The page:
The business daily Hospodářské noviny (HN) has published fresh evidence of indirect and direct links between companies that lent money to the mother of Martin Dvořák, the former CEO of the Prague public transport company DPP pushed to resign over suspect contracts, and companies that benefitted from contracts that the city-owned entity granted during his tenure.
As Czech Position and other media previously reported, Dvořák’s mother, Marie Nováková, bought a villa located on the grounds of a luxurious golf resort on the Portuguese archipelago of Maderia for some Kč 40 million in 2009. According to HN, on the same day that Nováková secured a €1.6 million loan for this purpose from Unitex International Capital, the Hong Kong-registered company entered into a loan agreement with Mavex Group Incorporated, a Virgin Islands-registered company that owned Bitmedia — a company profiting from the placement of advertising TV screens in the Prague metro that her son granted the lucrative license to.
Unitex International Capital borrowed the equivalent of Kč 100 million from the offshore company Mavex Group Incorporated, the business daily said, noting both companies are represented by David Michal, a lawyer in the Prague firm Šachta & Partners — which at the time also had the DPP as a client. Michal is a partner in the leading law firm, which also represents Ivo Rittig, a prominent Prague businessman who earned commissions (alleged to be “kickbacks”) from another DPP contract signed off on by Dvořák.
Dvořák — who was asked to resign as head of the city-owned transport firm by Prague mayor Bohuslav Svoboda (ODS) in November 2011 as allegations began to emerge that tens of millions of crowns had been siphoned off from DPP during his tenure — has characterized the chain of events and links as a “coincidence.”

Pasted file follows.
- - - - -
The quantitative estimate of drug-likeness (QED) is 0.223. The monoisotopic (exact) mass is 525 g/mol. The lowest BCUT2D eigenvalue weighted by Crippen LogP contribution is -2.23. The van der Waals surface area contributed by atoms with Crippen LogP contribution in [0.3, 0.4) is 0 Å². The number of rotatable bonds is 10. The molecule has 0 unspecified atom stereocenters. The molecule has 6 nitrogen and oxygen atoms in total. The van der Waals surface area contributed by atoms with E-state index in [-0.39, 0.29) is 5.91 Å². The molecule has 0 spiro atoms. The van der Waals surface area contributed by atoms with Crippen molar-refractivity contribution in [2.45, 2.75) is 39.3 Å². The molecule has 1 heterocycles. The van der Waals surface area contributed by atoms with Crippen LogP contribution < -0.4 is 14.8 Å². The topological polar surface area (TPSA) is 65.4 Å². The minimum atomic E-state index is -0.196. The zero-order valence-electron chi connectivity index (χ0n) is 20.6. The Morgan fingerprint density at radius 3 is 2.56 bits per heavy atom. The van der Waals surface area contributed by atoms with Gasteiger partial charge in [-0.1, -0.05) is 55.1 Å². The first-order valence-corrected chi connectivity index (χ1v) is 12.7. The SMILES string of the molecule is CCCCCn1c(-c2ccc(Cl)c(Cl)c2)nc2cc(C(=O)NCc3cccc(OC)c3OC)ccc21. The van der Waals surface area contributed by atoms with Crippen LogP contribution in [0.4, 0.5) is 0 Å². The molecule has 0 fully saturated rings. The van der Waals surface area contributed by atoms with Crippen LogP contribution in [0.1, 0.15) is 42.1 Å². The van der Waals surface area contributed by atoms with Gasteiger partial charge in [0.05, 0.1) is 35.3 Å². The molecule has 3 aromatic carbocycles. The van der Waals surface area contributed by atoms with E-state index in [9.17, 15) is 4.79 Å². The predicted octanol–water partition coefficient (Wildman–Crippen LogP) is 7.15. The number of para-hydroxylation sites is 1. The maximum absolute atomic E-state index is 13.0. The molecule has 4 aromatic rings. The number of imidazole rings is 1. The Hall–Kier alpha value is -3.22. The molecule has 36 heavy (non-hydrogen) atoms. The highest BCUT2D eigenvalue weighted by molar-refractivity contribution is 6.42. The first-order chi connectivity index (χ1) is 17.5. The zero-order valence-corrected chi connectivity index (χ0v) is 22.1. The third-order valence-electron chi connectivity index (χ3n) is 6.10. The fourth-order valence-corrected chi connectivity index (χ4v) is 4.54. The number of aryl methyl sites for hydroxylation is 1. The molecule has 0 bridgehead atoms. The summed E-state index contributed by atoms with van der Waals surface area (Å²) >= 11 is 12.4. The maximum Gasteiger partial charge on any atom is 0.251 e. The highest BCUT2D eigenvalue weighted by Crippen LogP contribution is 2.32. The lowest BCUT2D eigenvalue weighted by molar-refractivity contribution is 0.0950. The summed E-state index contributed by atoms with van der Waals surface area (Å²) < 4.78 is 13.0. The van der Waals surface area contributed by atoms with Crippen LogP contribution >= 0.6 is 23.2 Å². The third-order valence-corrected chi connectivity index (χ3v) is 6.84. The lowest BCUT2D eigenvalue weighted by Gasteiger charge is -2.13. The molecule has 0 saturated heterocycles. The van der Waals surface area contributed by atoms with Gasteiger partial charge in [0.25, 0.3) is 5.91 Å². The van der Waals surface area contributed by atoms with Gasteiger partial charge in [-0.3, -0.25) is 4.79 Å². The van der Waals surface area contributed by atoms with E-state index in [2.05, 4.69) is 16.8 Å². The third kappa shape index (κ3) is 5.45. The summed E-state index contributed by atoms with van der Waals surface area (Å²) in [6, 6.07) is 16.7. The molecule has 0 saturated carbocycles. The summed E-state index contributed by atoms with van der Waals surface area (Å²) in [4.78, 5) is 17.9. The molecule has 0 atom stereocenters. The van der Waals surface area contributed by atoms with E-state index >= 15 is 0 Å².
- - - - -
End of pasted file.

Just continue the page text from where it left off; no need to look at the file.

Michal told HN that Mavex Group Incorporated had only a minor stake in Bitmedia and that it did not generate any income. While he declined, however, to provide the newspaper with documentation backing up his statement, he insinuated that Dvořák’s ex-wife has promoting the non-story while working with a Czech anti-graft group for her own personal gain.
According to that group, the Endowment Fund Against Corruption (NFPK), from January 2007 to February 2008 some Kč 73 million was transferred from the account of Cokeville Assets to an account controlled by the Prague lobbyist Rittig, but not all payments could be directly linked to fulfilling the contractual relationship between Cokeville Assets and Neograph.
According to the news server Aktualne.cz, Mavex Group Incorporated can be linked to another DPP contract from Dvořák’s time there, pointing to the fact that the loan agreement between the offshore company and Unitex International Capital was signed by Mavex director, Jana Lütken, who is also head of Cokeville Asset Inc. — a company at the center of the allegations that led to Dvořák being pushed to step down as CEO of DPP.
Cokeville Assets Inc. — for which Rittig acted as a consultant — had mediated a contract between DPP and the private Czech security paper mill Neograph to produce metro, tram and bus tickets. Neograph, which had been receiving Kč 0.37 for each ticket it produced, was transferring some Kč 7 million annually to Cokeville Assets Inc., or Kč 0.17 per ticket, to an the offshore company registered at a P.O. Box in the Virgin Islands.
Stanislav Beránek of the Czech branch of anti-corruption watchdog Transparency International said the DPP-Neograph-Cokeville Assets arrangement appeared to be a form of “kickbacks to DPP itself,” possibly to the ex-CEO Dvořák as well as to other top management at the city-owned transport company.
Dvořák’s last official act before resigning from DPP was to cancel the disadvantageous contract with the paper mill. Czech anti-corruption police are now looking into his family’s finances, his mother’s purchase of a Kč 25 million villa via a Michal of Šachta & Partners.
Rittig, known as a gray eminence to the center-right Civic Democrats (ODS) is sometimes referred to in the Czech media as one of the “Prague godfathers” due to the lobbyist’s alleged influence over the awarding of lucrative public contracts.